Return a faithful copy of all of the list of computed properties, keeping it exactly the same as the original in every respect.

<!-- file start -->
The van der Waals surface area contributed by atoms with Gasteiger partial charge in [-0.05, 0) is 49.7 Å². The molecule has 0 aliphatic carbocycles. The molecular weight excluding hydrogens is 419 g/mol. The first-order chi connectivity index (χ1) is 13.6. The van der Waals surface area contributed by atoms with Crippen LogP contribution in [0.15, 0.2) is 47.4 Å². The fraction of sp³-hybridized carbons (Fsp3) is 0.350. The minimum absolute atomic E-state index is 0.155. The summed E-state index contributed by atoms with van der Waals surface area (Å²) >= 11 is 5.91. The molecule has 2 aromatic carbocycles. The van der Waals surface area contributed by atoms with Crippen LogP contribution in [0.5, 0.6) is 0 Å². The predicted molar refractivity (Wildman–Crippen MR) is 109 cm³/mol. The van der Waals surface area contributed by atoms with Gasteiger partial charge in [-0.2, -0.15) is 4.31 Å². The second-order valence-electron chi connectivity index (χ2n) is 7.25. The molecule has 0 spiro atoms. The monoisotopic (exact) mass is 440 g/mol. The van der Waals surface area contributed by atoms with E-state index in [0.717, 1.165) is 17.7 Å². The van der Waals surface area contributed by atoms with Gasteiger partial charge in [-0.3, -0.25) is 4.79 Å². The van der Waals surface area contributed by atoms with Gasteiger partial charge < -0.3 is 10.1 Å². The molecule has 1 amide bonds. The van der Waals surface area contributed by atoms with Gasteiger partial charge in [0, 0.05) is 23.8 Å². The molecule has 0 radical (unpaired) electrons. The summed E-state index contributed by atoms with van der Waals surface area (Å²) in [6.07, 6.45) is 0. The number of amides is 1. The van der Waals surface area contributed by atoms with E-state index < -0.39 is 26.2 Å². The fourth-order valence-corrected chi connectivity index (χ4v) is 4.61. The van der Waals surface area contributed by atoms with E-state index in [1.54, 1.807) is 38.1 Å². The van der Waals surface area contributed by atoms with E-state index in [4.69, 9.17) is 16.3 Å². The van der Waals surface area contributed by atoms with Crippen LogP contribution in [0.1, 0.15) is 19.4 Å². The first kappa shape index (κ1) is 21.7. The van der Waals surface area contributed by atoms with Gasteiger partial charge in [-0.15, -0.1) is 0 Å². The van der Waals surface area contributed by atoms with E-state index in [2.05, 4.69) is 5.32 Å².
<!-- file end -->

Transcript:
The van der Waals surface area contributed by atoms with Gasteiger partial charge in [-0.05, 0) is 49.7 Å². The molecule has 0 aliphatic carbocycles. The molecular weight excluding hydrogens is 419 g/mol. The first-order chi connectivity index (χ1) is 13.6. The van der Waals surface area contributed by atoms with Crippen LogP contribution in [0.15, 0.2) is 47.4 Å². The fraction of sp³-hybridized carbons (Fsp3) is 0.350. The minimum absolute atomic E-state index is 0.155. The summed E-state index contributed by atoms with van der Waals surface area (Å²) >= 11 is 5.91. The molecule has 2 aromatic carbocycles. The van der Waals surface area contributed by atoms with Crippen LogP contribution in [0.5, 0.6) is 0 Å². The predicted molar refractivity (Wildman–Crippen MR) is 109 cm³/mol. The van der Waals surface area contributed by atoms with Gasteiger partial charge in [-0.2, -0.15) is 4.31 Å². The second-order valence-electron chi connectivity index (χ2n) is 7.25. The molecule has 0 spiro atoms. The monoisotopic (exact) mass is 440 g/mol. The van der Waals surface area contributed by atoms with E-state index in [0.717, 1.165) is 17.7 Å². The van der Waals surface area contributed by atoms with Gasteiger partial charge in [-0.3, -0.25) is 4.79 Å². The van der Waals surface area contributed by atoms with Gasteiger partial charge < -0.3 is 10.1 Å². The molecule has 1 amide bonds. The van der Waals surface area contributed by atoms with Gasteiger partial charge in [0, 0.05) is 23.8 Å². The molecule has 0 radical (unpaired) electrons. The summed E-state index contributed by atoms with van der Waals surface area (Å²) in [6.07, 6.45) is 0. The number of amides is 1. The van der Waals surface area contributed by atoms with E-state index < -0.39 is 26.2 Å². The fourth-order valence-corrected chi connectivity index (χ4v) is 4.61. The van der Waals surface area contributed by atoms with E-state index in [1.54, 1.807) is 38.1 Å². The van der Waals surface area contributed by atoms with E-state index in [4.69, 9.17) is 16.3 Å². The van der Waals surface area contributed by atoms with Crippen LogP contribution in [0.1, 0.15) is 19.4 Å². The first kappa shape index (κ1) is 21.7. The van der Waals surface area contributed by atoms with Gasteiger partial charge in [-0.15, -0.1) is 0 Å². The van der Waals surface area contributed by atoms with E-state index in [2.05, 4.69) is 5.32 Å².